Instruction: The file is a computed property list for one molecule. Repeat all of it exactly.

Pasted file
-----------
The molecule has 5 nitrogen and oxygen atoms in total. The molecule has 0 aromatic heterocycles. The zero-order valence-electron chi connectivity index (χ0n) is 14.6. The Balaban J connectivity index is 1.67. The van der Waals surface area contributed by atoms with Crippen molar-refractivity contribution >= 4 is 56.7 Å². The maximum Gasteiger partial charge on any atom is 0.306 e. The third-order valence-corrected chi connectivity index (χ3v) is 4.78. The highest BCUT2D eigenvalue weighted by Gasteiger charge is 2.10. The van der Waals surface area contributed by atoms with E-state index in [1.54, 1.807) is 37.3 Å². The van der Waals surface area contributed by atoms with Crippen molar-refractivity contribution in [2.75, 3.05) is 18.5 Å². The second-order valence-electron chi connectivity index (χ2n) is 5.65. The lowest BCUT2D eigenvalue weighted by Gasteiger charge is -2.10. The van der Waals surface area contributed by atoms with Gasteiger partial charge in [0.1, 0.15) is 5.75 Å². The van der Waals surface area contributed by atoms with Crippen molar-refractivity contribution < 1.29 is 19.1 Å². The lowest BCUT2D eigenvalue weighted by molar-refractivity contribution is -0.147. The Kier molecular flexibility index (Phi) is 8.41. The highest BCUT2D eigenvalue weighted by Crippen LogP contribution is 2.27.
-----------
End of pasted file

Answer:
The molecule has 5 nitrogen and oxygen atoms in total. The molecule has 0 aromatic heterocycles. The zero-order valence-electron chi connectivity index (χ0n) is 14.6. The Balaban J connectivity index is 1.67. The van der Waals surface area contributed by atoms with Crippen molar-refractivity contribution >= 4 is 56.7 Å². The maximum Gasteiger partial charge on any atom is 0.306 e. The third-order valence-corrected chi connectivity index (χ3v) is 4.78. The highest BCUT2D eigenvalue weighted by Gasteiger charge is 2.10. The van der Waals surface area contributed by atoms with E-state index in [1.54, 1.807) is 37.3 Å². The van der Waals surface area contributed by atoms with Crippen molar-refractivity contribution in [2.75, 3.05) is 18.5 Å². The second-order valence-electron chi connectivity index (χ2n) is 5.65. The lowest BCUT2D eigenvalue weighted by Gasteiger charge is -2.10. The van der Waals surface area contributed by atoms with Gasteiger partial charge in [0.1, 0.15) is 5.75 Å². The van der Waals surface area contributed by atoms with Crippen molar-refractivity contribution < 1.29 is 19.1 Å². The lowest BCUT2D eigenvalue weighted by molar-refractivity contribution is -0.147. The Kier molecular flexibility index (Phi) is 8.41. The highest BCUT2D eigenvalue weighted by Crippen LogP contribution is 2.27.